Team building is crucial to a successful practice

Publication
Article
dvm360dvm360 September 2022
Volume 53
Issue 9
Pages: 42

Clarifying the mission and educating the staff lead to an engaged workplace

Aziz / stock.adobe.com

Aziz / stock.adobe.com

In a veterinary practice, each day is an adventure. Every clinician has walked into work and found a scenario such as the receptionist is out sick, the computer system has a glitch, the cat in exam room No. 1 cannot breathe, and 3 surgical drop-offs are in the lobby.

Whether that day ends with the team throwing instruments and stomping out or high-fiving each other because they turned it around depends on teamwork. The COVID-19 pandemic has been a massive test of every practice’s culture and ability to cope with change. With inflation and potentially a recession on the horizon, there seems to be no end to stressors.

Lack of teamwork affects every aspect of a hospital:

  • Client experience, because clients can perceive misalignment
  • Patient care, because when individuals are not fully communicating, things get missed
  • The bottom line, because turnover means hiring costs and lower productivity until the individual is replaced

That’s why creating a supportive environment for the team has never been more important.

Where to start? It's all about the mission.

It is not enough to just have a mission statement; the team must be aligned with that mission. The differences between a random group of individuals and a team are:

  • A team is united around a common purpose.
  • A team has players with different specialties cooperating toward a common goal.
  • Team members trust each other to competently do their specific part of the job, so all the different actions come together successfully.

What's in the way?

Two things get in the way of creating a strong team. The first is not having clarity on the mission, which leads to misalignment. The second is not knowing the steps to create and maintain that alignment

Few veterinarians are trained in leadership; many tend to be introverts. It is easy to assume that because leadership has clarity on the practice’s mission, goals, and priorities, their team also understands those things. Leaders need to communicate regularly—with clarity—to all their employees.

Why is this so important?

No one makes enough money in veterinary medicine to make it worth working in a crummy place. It is the leader’s duty to make their practice a great place to work. The difference between an engaged workplace and a dysfunctional one is teamwork.

When changes need to be made, such as switching to a new line of vaccines, a strong and aligned team helps everyone roll out changes seamlessly. Veterinarians are usually more comfortable with exams and surgery than planning and leadership, so they say they “don’t have time.” However, if one puts in the time, it will pay off. If one does not put in the time, they will be dealing with constant turmoil and unrest.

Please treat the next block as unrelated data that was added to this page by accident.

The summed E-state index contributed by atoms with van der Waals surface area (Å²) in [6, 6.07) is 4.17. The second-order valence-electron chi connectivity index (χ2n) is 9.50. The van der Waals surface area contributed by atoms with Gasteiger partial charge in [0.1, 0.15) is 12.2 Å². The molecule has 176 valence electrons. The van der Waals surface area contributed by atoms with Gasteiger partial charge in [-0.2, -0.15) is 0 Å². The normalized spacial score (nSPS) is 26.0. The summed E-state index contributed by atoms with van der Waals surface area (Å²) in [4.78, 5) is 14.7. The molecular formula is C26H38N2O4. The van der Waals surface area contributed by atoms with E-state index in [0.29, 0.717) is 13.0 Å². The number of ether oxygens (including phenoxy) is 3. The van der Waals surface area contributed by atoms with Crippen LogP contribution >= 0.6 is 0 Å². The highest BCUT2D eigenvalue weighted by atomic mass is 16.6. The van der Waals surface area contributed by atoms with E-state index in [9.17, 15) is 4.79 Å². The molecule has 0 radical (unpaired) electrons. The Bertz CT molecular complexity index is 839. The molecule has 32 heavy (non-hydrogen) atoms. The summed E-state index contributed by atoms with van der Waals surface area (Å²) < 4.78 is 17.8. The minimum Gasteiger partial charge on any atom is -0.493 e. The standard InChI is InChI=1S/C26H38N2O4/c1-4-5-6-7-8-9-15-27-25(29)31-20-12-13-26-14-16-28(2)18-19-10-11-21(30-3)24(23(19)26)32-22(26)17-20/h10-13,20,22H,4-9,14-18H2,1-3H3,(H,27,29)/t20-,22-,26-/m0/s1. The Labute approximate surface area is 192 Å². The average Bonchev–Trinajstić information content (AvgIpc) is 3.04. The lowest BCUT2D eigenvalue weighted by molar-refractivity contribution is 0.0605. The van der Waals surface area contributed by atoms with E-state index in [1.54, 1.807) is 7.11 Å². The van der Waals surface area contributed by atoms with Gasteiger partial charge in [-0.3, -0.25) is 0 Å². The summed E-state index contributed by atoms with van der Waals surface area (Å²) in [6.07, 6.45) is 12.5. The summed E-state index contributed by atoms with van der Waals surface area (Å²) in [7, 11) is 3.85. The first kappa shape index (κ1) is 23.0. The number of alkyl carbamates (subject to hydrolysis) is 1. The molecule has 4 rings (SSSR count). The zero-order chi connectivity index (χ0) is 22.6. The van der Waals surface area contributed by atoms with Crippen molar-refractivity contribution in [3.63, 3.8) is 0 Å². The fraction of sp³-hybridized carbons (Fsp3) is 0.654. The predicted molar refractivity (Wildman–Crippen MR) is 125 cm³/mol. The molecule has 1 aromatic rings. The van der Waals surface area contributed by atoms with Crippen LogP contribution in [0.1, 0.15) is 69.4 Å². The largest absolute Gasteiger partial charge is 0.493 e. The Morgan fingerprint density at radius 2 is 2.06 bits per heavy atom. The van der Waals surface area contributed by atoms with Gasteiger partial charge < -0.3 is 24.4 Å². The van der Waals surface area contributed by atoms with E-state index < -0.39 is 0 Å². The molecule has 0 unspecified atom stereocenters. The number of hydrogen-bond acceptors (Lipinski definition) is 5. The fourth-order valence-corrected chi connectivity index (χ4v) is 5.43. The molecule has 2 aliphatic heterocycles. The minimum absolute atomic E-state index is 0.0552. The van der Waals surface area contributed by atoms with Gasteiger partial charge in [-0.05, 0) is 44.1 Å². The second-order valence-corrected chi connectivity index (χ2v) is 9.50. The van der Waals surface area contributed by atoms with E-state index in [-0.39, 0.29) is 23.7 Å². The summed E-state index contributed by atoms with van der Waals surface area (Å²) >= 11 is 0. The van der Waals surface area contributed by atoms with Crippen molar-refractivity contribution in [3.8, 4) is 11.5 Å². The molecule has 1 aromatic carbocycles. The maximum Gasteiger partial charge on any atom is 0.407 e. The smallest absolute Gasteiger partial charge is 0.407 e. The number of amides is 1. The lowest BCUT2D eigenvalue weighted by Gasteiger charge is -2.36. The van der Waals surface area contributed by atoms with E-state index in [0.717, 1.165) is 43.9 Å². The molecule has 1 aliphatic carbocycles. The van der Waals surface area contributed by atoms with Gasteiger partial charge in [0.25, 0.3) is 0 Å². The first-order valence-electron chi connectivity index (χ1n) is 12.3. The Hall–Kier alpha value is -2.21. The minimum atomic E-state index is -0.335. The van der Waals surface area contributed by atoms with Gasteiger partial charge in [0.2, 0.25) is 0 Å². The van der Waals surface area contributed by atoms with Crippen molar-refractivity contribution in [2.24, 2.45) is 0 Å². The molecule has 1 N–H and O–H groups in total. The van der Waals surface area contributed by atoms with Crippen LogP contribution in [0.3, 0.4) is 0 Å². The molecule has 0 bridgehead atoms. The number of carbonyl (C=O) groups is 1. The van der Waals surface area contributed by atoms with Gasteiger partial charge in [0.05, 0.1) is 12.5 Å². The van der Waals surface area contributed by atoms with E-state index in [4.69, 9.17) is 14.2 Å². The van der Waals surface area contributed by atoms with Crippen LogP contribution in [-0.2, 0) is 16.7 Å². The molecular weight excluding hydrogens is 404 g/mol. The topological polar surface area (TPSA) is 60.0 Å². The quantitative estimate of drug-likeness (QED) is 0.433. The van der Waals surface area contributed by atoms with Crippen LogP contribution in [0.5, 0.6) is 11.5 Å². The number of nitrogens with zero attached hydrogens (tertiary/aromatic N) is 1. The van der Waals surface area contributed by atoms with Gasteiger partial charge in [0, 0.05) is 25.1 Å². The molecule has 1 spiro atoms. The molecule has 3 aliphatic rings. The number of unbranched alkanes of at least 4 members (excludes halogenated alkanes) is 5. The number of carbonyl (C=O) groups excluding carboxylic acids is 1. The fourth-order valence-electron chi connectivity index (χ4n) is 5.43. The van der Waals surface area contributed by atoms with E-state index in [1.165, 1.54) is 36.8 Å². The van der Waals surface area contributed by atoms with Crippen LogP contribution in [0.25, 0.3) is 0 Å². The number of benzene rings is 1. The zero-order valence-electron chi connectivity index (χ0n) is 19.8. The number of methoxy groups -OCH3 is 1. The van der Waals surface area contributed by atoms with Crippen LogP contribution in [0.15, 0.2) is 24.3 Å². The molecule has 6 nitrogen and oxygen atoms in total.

Signs that help is needed

Here are 4 warning signs that may indicate a practice needs to focus on building better teamwork:

  • High turnover
  • Confusion around processes
  • Multiple subcultures, such as “the back vs the front”
  • Feelings of exhaustion, being undermined, or being victimized by employees or clients

Initial steps to improve teamwork

  1. Define the practice’s mission, values, and culture.
  2. Model and reinforce the desired behavior.
  3. Implement regular meetings to reinforce priorities and build the team. A 2-to-3-hour all-staff meeting monthly and a shorter weekly meeting are ideal.

Taking the next step

To improve teamwork in your hospital, consider:

  • Reading, Traction: Get a Grip on Your Business by Gino Wickman
  • Reading, The Five Dysfunctions of a Team: A Leadership Fable by Patrick Lencioni
  • Watching, “Create a Stronger Team by Defining Your Practice Culture,” sponsored by Merck Animal Health.

Michele Drake, DVM, CVA is the owner of The Drake Center for Veterinary Care in Encinitas, California, a 10-doctor, 55-employee hospital that consistently outperforms competitors and industry averages because of Drake’s passion for embracing change and new technologies. She has served on committees and advisory boards for the University of California, American Animal Hospital Association, Novartis, and more. Drake completed her DVM at the University of Missouri and founded The Drake Center in 1992. She also serves as the chief veterinary officer for GeniusVets. Drake can be reached via email at: michele@geniusvets.com.

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